59 Bipolar Disorder Bipolar I: full-blown episodes of mania Bipolar II: episodes of hypomania Cycles can be a couple of days to a couple of years. ~1% of people have at least a mild case in their lifetime Enlarged ventricles: decreased brain vol. Larger amygdala than normal

60 Treatments for Bipolar Disorder Lithium (for Bipolar I) –Discovered by accident (JF Cade, uric acid) –Not clear why it works (can be toxic) –Usually given during manic phase  prevents subsequent depression and mania –Li + alters Na + transport & “inhibits recycling of membranes involved in second-messenger systems”  reduces responsiveness to transmitters

61 Treatments for Bipolar Disorder Valproic acid (Depakote, Depakene) or carbamazepine (anticonvulsants) –Usually effective only in Bipolar II –Increase GABA activity, block synthesis of arachidonic acid (produced during brain inflammation) Patients don’t like to lose the euphoria and creativity of the manic phase.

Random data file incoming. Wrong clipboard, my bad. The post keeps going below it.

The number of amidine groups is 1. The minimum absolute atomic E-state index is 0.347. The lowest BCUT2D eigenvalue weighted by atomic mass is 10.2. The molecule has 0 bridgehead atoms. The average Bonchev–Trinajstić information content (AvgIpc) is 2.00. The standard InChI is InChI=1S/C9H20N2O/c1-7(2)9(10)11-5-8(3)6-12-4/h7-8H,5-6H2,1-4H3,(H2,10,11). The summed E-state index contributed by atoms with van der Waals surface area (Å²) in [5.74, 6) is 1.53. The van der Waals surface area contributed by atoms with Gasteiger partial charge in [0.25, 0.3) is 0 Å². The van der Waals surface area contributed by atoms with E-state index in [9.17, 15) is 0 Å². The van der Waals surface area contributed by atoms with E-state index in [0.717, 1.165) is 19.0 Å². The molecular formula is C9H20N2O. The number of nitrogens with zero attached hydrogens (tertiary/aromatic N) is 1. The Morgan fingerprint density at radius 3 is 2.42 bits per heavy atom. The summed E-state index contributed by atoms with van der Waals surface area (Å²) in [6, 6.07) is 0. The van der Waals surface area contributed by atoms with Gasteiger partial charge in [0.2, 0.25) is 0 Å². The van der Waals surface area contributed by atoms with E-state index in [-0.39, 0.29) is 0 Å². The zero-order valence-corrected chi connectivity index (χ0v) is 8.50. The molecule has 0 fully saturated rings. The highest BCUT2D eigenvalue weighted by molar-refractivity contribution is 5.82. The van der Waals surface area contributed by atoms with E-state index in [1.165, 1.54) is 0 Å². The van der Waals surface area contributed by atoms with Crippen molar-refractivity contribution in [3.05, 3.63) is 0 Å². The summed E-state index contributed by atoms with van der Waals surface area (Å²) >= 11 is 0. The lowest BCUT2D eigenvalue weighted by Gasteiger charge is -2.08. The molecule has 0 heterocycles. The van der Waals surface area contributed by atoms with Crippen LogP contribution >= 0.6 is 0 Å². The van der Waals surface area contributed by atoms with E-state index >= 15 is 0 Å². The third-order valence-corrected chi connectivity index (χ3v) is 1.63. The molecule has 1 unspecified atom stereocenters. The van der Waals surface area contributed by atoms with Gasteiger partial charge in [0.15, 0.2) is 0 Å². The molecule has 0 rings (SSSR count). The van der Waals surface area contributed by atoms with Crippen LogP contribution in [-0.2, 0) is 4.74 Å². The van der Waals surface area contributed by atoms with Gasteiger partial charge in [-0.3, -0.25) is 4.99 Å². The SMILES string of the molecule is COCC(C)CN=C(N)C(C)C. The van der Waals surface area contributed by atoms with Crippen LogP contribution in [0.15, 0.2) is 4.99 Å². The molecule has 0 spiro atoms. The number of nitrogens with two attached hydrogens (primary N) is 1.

62 Summary of Bipolar Disorder Genes on several chromosomes (incl. BDNF) Bipolar I vs. Bipolar II Men & women similar incidence Enlarged ventricles, large amygdala Treatments –Bipolar I: lithium –Bipolar II: Anticonvulsants  GABA activity, decrease arachidonic acid

63 Anxiety Disorders Panic disorder –Can be induced by lactate or CO2 in PD sufferers (only occasionally in normal people) –Increased activity in parahippocampal gyrus, –Decreased activity in anterior temporal cortex & amygdala (seems odd!) –May have 3, rather than 2, repeats of a section on chromosome 15 Also have joint laxity (bend too far)

64 Anxiety Disorders Treatments for panic disorder –Benzodiazepines (e.g., Valium) Increase frequency of Cl - channel openings in response to GABA Have little or no effect alone: safer than barbiturates Allopregnanolone = endogenous agonist at benzodiazepine binding site. –Buspirone (Buspar): 5-HT 1a agonist (G I/O ) –SSRIs: fluoxetine (Prozac), paroxetine (Paxil)

65 Benzodiazepine receptors in brain


67 Monozygotic > dizogotic concordance –Genetics  1/3 of variance NMDA mechanisms in amygdala –May mediate both the conditioning and the extinction NMDA antagonists in amygdala prevent extinction Hippocampus and PFC also lose effectiveness in extinction